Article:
For baseboards and other flat areas, you can use a rabbit safe wood or cardboard to cover it. Then your rabbit will nibble the wood instead of your baseboards. We recommend stopping by the hardware store and buying furring strips or other cheap (but safe!) wood. They can cut it to size for you. Clear plastic panels (like plexiglass) are another option to limit your rabbit’s access to walls and furniture.
For furniture with round legs, you can easily hide them to prevent your bunny from treating them like a tree branch. If they’re skinny enough, a paper towel roll provides a temporary solution that will need to be replaced frequently. For voracious chewers try PVC pipe or a hard plastic flex hose to protect the furniture legs.
If these options won’t work for you, consider using NIC Cubes or an exercise pen as a fence to restrict access to the furniture or wall. You could even set them up as a perimeter around a room, giving them plenty of space to hop and play, but keeping your rabbit away from walls, cords, or furniture.
Rabbit Proofing Wires, Cables, & Cords
Rabbit chewing electrical cords isn’t just an annoyance for you, it’s incredibly dangerous for your bun as well! If your rabbit chews on a cable that is plugged in they can electrocute themselves and possibly die. Rabbit proofing any cables and wires in the spaces your rabbit accesses is essential to keep them safe.
The first step you should take is to try and limit their access to any electrical cords. If they can be hidden behind furniture or raised out of reach, that may be enough. Keep in mind that rabbits are crafty and may often find ways to squeeze behind furniture or stand up on their hind legs to munch on your cables.
If you can’t keep all of your cables out of reach of your bunny, there are many products available to protect your cords and keep your rabbit from chewing on them. Hard plastic cord management covers, which are usually used in offices that have a lot of cables to manage, a great option to cover wires and keep them out of your rabbit’s mouth. Another product seen often in offices that can protect your wires is split loom tubing. It’s extremely affordable and easily covers cables with hard plastic so your rabbit can’t chew on them. Some pet stores also sell clear tubing that will cover cords. Here are some great options:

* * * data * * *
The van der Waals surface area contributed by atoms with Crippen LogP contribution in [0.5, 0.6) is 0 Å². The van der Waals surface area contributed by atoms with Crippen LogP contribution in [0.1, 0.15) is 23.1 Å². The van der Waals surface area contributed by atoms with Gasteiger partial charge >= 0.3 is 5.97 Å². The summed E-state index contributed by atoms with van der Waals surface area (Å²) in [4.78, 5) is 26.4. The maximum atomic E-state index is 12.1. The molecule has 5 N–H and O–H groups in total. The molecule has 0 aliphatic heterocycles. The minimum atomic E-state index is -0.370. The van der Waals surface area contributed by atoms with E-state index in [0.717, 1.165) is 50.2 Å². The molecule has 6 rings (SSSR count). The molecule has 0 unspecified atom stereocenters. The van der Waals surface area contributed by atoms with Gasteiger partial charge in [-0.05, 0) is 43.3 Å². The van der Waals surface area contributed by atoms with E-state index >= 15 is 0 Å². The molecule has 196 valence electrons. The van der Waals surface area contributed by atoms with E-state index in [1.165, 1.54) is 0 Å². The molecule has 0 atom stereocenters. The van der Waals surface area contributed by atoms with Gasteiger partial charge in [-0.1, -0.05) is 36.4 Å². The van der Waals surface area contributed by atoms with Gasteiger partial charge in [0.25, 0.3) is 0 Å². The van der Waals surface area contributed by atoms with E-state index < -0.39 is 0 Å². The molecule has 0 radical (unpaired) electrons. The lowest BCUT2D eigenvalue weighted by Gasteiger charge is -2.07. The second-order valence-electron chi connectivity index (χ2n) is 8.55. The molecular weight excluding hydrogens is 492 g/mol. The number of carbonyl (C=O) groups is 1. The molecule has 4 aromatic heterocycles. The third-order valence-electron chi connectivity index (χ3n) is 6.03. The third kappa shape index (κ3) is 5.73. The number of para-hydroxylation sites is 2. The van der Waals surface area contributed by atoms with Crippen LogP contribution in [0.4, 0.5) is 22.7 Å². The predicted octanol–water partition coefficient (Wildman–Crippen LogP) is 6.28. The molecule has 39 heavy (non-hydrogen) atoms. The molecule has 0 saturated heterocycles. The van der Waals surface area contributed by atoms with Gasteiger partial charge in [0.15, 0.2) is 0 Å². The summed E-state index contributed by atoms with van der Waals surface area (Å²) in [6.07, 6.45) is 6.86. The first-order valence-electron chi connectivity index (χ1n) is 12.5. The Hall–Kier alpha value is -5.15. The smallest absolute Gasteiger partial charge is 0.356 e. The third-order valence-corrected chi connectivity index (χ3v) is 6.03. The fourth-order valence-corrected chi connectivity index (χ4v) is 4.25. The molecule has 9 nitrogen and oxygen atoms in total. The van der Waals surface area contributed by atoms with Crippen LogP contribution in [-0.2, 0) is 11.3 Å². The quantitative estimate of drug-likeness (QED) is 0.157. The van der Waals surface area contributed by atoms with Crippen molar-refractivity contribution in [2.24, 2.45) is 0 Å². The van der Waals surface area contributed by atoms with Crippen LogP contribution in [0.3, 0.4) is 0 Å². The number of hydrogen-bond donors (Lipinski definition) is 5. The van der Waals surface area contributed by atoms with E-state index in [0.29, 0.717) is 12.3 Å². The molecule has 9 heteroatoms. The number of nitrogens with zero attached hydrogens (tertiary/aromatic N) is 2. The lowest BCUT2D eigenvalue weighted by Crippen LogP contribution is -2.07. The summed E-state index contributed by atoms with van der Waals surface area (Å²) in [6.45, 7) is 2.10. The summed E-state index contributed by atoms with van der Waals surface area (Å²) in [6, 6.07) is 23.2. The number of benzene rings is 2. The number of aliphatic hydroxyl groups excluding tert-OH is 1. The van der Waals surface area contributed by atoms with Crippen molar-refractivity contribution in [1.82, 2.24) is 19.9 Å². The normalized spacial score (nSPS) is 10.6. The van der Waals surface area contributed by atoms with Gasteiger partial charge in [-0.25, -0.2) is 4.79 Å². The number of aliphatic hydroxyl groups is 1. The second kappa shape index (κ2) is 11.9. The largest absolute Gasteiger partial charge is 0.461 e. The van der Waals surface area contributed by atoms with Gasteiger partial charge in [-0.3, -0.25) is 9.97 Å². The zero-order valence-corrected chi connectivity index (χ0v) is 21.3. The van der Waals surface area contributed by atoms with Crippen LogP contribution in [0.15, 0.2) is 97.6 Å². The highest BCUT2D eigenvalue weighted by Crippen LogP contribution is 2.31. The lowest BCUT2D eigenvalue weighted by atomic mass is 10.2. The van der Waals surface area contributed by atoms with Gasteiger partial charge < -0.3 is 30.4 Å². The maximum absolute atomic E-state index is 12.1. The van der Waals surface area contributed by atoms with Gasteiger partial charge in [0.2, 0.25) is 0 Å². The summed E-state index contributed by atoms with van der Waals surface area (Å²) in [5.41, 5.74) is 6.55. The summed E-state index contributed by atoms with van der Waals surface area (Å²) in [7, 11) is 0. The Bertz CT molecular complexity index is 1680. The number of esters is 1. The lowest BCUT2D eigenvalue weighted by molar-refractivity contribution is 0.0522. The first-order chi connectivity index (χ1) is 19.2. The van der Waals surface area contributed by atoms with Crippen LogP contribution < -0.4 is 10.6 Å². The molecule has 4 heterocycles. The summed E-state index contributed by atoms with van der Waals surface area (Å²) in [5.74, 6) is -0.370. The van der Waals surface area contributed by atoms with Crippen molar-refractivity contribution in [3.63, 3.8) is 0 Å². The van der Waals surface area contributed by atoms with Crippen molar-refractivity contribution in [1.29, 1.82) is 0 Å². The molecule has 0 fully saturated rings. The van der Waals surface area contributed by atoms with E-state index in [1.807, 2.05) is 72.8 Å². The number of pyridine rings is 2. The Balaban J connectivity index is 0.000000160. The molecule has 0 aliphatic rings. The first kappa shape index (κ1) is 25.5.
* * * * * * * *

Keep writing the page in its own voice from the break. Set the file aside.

Make sure to check any cables covers regularly for any bit marks and to replace any tubing that is heavily damaged. If your rabbit is still chewing away, you may need to consider other ways to limit their access to electrical cords, such as with gates or exercise pens.
If when your rabbit is out for play time they want to hop, explore, and find tasty things to chew on. If you don’t provide them any type of entertainment, your rabbit will make their own fun–often by chewing or destroying things like furniture, carpets, and other precious belongings. You should make sure to provide them plenty of toys and other rabbit fun to keep them busy and distracted from the things you don’t want them to chew.
There are plenty of commercial rabbit toys and playsets to keep your bunny entertained. If you don’t have a huge budget or find your rabbit destroys their toys almost as soon as you set them out, there are plenty of DIY options to provide rabbit entertainment. Clean cardboard, free of stickers, tape, or printing make great toys. Empty oatmeal containers or toilet paper rolls provide tossing and chewing fun. You can even make easy DIY rabbit toys from paper towel tubes to add some variety.
Cardboard boxes can be used to create houses to explore or dig boxes to burn off some energy. You can even make a fun cardboard box maze with just a box, some scissors, and a little creativity.
Now that you have a rabbit proof home check out these other articles:
Safe Wood for Rabbit Toys & Chews
Rabbit Diet & Nutrition
Rabbit Name Ideas
How to Keep Your Rabbit Cool in Hot Weather
Rabbit Grooming 101